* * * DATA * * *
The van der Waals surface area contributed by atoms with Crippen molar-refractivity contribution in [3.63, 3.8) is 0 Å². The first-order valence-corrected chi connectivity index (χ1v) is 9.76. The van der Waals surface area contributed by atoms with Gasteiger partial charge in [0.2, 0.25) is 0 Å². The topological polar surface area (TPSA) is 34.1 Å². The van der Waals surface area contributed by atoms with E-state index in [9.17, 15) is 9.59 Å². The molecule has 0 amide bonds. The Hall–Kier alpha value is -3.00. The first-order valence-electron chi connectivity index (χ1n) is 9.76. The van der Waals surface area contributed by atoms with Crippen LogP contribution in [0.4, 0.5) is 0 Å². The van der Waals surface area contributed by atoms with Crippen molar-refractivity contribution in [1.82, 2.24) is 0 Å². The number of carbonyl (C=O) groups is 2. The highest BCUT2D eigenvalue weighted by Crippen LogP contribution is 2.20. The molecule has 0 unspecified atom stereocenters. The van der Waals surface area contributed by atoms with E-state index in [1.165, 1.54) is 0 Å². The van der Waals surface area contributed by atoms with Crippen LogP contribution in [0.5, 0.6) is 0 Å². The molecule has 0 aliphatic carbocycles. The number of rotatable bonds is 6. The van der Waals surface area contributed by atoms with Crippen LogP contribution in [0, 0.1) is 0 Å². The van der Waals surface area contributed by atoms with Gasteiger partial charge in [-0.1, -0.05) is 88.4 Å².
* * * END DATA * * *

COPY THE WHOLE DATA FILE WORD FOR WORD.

The van der Waals surface area contributed by atoms with Crippen molar-refractivity contribution in [3.63, 3.8) is 0 Å². The first-order valence-corrected chi connectivity index (χ1v) is 9.76. The van der Waals surface area contributed by atoms with Gasteiger partial charge in [0.2, 0.25) is 0 Å². The topological polar surface area (TPSA) is 34.1 Å². The van der Waals surface area contributed by atoms with E-state index in [9.17, 15) is 9.59 Å². The molecule has 0 amide bonds. The Hall–Kier alpha value is -3.00. The first-order valence-electron chi connectivity index (χ1n) is 9.76. The van der Waals surface area contributed by atoms with Crippen LogP contribution in [0.4, 0.5) is 0 Å². The van der Waals surface area contributed by atoms with Crippen molar-refractivity contribution in [1.82, 2.24) is 0 Å². The number of carbonyl (C=O) groups is 2. The highest BCUT2D eigenvalue weighted by Crippen LogP contribution is 2.20. The molecule has 0 unspecified atom stereocenters. The van der Waals surface area contributed by atoms with E-state index in [1.165, 1.54) is 0 Å². The van der Waals surface area contributed by atoms with Crippen LogP contribution in [0.5, 0.6) is 0 Å². The molecule has 0 aliphatic carbocycles. The number of rotatable bonds is 6. The van der Waals surface area contributed by atoms with Crippen LogP contribution in [0, 0.1) is 0 Å². The van der Waals surface area contributed by atoms with Gasteiger partial charge in [-0.1, -0.05) is 88.4 Å².